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The Independent Culture
I'd like to say that I have seen the future of CD-ROM, and its name is Days of Rage: Beirut 1982-1985, an interactive exploration of the events in that city based on photographs by Judah Passow. I'd like to say this, because the disc deserves it, but the future remains uncertain for hypermedia ventures which cannot be packaged as "edutainment". As far as the industry is concerned, if a multimedia product is not fun - defined broadly enough to include war encyclopaedias and fine art albums - it is a fearful leap into the commercial dark.

As a technology, CD-ROM demands that its developers stay on top of a wave of advance in which the tools for the job are changed every few months, if not weeks. As a medium, it demands that a whole new artform be evolved for it to realise its potential. In the face of these challenges, it might seem excessive to expect small independent practitioners to lead the way. On the other hand, the need for flexibility and imagination may mean that the natural role of the independents is to act as pioneers. After all, the legend of the student hacker turned multimillionaire is computer culture's favourite story. A precedent exists in the indie record labels which went where majors dared not tread, and then, having seeded new markets, recouped their investments by deals with the big players.

Judah Passow is hoping to go down a similar road. A photographer with a portfolio of images from troubled regions of the world, he became interested in CD-ROM as a way of reaching an audience directly. Editors are increasingly reluctant to commission serious photojournalism, because they believe that celebrities, rather than a corpses, sell copies. Many journalists, however, still cherish a belief that there is a potential audience out there for what they would like to write or photograph.

Days of Rage, the first product of Passow's Further Vision company, is a showpiece of what such an audience might come to expect. It presents 71 photographs Passow took in Beirut, in a medium which creates multiple versions of a photographic essay. Above all, it fulfils the prime directive of multimedia, which is that it is more than an alternative to an existing medium.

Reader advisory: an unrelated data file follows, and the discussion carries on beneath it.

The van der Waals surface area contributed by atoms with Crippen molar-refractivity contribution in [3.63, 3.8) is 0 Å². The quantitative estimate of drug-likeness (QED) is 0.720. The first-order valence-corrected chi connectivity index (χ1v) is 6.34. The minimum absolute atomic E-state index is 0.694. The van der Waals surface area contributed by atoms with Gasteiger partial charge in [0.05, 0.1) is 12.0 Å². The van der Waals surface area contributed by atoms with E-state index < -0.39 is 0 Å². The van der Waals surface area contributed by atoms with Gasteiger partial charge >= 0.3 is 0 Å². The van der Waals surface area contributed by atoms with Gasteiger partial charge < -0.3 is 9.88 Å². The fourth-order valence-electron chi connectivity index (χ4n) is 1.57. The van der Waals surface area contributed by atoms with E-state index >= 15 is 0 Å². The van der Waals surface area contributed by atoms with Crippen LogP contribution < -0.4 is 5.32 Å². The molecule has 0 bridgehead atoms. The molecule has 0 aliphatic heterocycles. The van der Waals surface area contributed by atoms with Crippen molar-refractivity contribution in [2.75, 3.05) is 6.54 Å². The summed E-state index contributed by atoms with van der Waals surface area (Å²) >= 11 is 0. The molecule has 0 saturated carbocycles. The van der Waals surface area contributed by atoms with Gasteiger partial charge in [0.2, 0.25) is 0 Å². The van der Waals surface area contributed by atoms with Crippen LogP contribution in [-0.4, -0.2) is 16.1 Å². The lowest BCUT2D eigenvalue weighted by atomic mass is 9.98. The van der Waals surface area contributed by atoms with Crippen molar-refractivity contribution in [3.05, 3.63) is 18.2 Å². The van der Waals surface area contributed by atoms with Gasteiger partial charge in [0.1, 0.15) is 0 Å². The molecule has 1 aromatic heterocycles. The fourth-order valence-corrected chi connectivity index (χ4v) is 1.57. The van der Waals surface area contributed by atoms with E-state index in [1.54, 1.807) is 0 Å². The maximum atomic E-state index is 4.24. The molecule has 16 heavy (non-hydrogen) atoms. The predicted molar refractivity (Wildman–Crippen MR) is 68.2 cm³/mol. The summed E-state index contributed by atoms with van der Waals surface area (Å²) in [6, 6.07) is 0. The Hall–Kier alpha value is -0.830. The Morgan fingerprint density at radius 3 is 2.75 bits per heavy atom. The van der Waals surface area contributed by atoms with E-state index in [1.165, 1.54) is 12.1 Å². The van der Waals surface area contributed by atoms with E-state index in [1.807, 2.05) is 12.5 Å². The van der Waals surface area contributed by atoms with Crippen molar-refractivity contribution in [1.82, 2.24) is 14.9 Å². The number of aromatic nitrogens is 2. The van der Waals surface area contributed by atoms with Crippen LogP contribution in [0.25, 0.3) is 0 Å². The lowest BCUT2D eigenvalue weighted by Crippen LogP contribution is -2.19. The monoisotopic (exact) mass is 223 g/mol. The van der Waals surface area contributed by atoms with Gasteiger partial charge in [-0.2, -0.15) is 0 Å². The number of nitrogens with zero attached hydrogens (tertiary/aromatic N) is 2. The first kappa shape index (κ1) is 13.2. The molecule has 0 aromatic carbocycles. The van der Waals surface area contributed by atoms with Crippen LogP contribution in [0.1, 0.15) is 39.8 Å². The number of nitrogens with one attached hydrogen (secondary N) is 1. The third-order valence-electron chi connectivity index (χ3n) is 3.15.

The images can be selected from a "lightbox", as an editor chooses frames from strips of film. Among the contextual options available are street- maps of Beirut which show the location where each photo was taken, while broader contexts are provided by Passow's own words, an essay by journalist Julie Flint, and hyperlinks to background information. The images are also presented in the form of a movie, allowing them to be experienced in the idiom of television documentary. Most strikingly, the viewer may choose to have the pictures accompanied by commentary from a Lebanese perspective, from an Israeli perspective, or from both.

Even the packaging offers pointers to the mainstream industry, being a slim black case instead of the absurdly oversized cartons which contain nothing but a disc and a lot of cardboard. The CD itself can be played on both Windows and Macintosh machines, giving the lie to the notion that defying Microsoft's monopolistic ambitions adds unacceptably to the cost of CD-ROMs. Having completed a superbly elegant synthesis of solutions to multimedia problems, Passow is now offering it to the corporations for them to distribute, along with forthcoming titles devoted to Israel and the Palestinians, Bosnia, and the Kurds. If they can't do anything with a disc like this, the future will be sheer, unremitting entertainment.

Days of Rage (pounds 49.95) is available from Further Vision, 21 Ashmount Rd, London N19 3BJ. Fax 0171 281 5207;